bare, Bailiwick Repertory Theatre
Also see John's review of Cirque Dreams: Jungle Fantasy
bare: Shakespeare's R&J Meet the Gospels
In bare, Peter and Jason are roommates and secret lovers at St. Cecelia's Boarding School in Massachusetts. Peter is eager to come out of the closet to his classmates and parents while Jason, a popular jock as attractive to the female students as he is to Jason, is not so sure and wants to keep their affair a secret at least through graduation. On Peter's urging, Jason auditions for the school's production of Romeo and Juliet and is cast as Romeo opposite his sister's roommate, Ivy, an insecure girl with a reputation for loose morals. Ivy's interested in Jason, who becomes involved with her before long, to the disappointment of another student, Matt, who has a thing for Ivy as well, completing the second of two triangles with Jason as their intersection.
The duality of the love triangles is matched by dual literary allusions: to the Passion of Christ as well as to Romeo and Juliet. For the school play, Peter is cast as Romeo's best friend Mercutio (for those who, like me, know the plot best through West Side Story, think Riff) while Matt plays Romeo's killer, Tybalt (Bernardo). The school's priest is no Friar Lawrence, though, and fails Jason when the boy comes looking for help with his sexual and affectional confusion.
If the Romeo and Juliet parallels aren't enough, the religious symbols ought to be. With the Cross hanging over the entire proceedings, you could think of Jason as Jesus, Matt as Judas and Peter as Simon Peter (the character's full name is Peter Simonds, but oddly the authors have Jason deny Peter rather than the reverse). The writers even have the nerve to include a lyric sung by Peter's mother, right after his unwelcome coming out to her, in which she remembers him as a "child who lay in his cradle so tender and mild." Authors Damon Intrabartolo and Jon Hartmere, Jr. are really asking for it here. If you're going to compare your characters' struggles with those of Shakespeare's protagonists, let alone Christ and the disciples, you'd better have something more to offer than this rehash of familiar themes of coming out, teenage sex and the sometime failure of the clergy to provide comfort and guidance when it's most needed.
Coming out and religious disillusionment have been done before, and this well-intentioned, earnest piece doesn't add much insight beyond the many novels and plays that have dealt with these topics. The one new theme bare touches - the plight of the gay or sexually confused teen who can pass as straight - merits more attention than it's given in this mélange of teenage sexual and religious conflict struggles for self-esteem. It doesn't help that the production's Jason, Don Denton, doesn't fully mine the complexity of the character who isn't ready to give up his golden boy image for the marginalization he'd likely experience after coming out. It might have been more interesting had they cast their Matt, Courtney Crouse, as Jason. Crouse gives a nicely nuanced performance as a decent-enough straight guy who reveals Jason and Peter's affair in a fit of jealousy, plus he has a mightily impressive singing voice. Jay Reynolds, Jr. lends a fine voice to the part of Peter, but is hamstrung by the script's portrayal of him as the sort of bland gay martyr that's all too common in pieces like this. Kristin Johnson and Kathleen Gibson do nice work as the troubled Ivy and her lonely roommate Nadia.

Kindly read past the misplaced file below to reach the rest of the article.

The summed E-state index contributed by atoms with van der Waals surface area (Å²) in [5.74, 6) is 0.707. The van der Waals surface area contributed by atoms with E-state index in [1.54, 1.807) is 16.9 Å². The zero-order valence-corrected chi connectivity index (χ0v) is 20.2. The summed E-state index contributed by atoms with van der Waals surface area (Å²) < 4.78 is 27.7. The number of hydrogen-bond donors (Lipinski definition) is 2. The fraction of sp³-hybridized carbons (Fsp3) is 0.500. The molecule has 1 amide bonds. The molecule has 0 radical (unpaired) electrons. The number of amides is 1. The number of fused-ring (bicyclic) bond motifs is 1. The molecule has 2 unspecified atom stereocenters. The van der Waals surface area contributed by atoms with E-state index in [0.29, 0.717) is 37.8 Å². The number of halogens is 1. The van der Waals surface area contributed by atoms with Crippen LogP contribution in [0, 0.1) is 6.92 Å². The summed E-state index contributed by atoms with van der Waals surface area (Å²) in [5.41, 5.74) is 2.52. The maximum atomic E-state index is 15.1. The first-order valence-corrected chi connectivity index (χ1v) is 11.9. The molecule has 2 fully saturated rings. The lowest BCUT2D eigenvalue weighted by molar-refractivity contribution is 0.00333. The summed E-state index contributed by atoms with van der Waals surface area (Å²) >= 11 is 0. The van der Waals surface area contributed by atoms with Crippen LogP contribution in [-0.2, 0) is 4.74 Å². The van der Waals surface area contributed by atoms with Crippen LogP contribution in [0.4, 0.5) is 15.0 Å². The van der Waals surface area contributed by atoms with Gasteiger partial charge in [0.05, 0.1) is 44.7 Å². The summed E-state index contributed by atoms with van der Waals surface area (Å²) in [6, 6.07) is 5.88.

As written, this is not necessarily a story that needed to be told, let alone sung. And if it needed to be sung, it needed a better score than this one. It's rhythmic and has tons of energy, but most of the songs are relentlessly self-important and bleak. A few of the ballads break through, but the soul number "911-Emergency" sung by the Virgin Mary and two angels, and a gospel number ("God Don't Make No Trash") sung by the sassy African-American nun drama teacher Sister Chantelle (Michele Cason) are too-obvious attempts for comic relief.
While the score is pretty tedious, it is exceedingly well sung by Bailiwick's cast, under the musical direction of James Morehead and Robert Ollis. Director David Zak and Choreographer Christie Kerr keep the youthful cast moving in a way that establishes a sense of unbounded energy with inadequate outlets for it. Certainly, the show has had its cult following over the years and it may well have resonance with those who have experienced similar situations in their recent lives, but for audiences who longer-ago experienced these passages in life and literature, there's not much additional insight.
Regular performance times are Thursdays, Fridays and Saturdays at 7:30 PM and Sundays at 6:30 PM through January 27th, 2008, at Bailiwick Repertory, 1229 W.Belmont, Chicago. For tickets call 773-883-1090 or buy them online at www.bailiwick.org.
Photo: by David Zak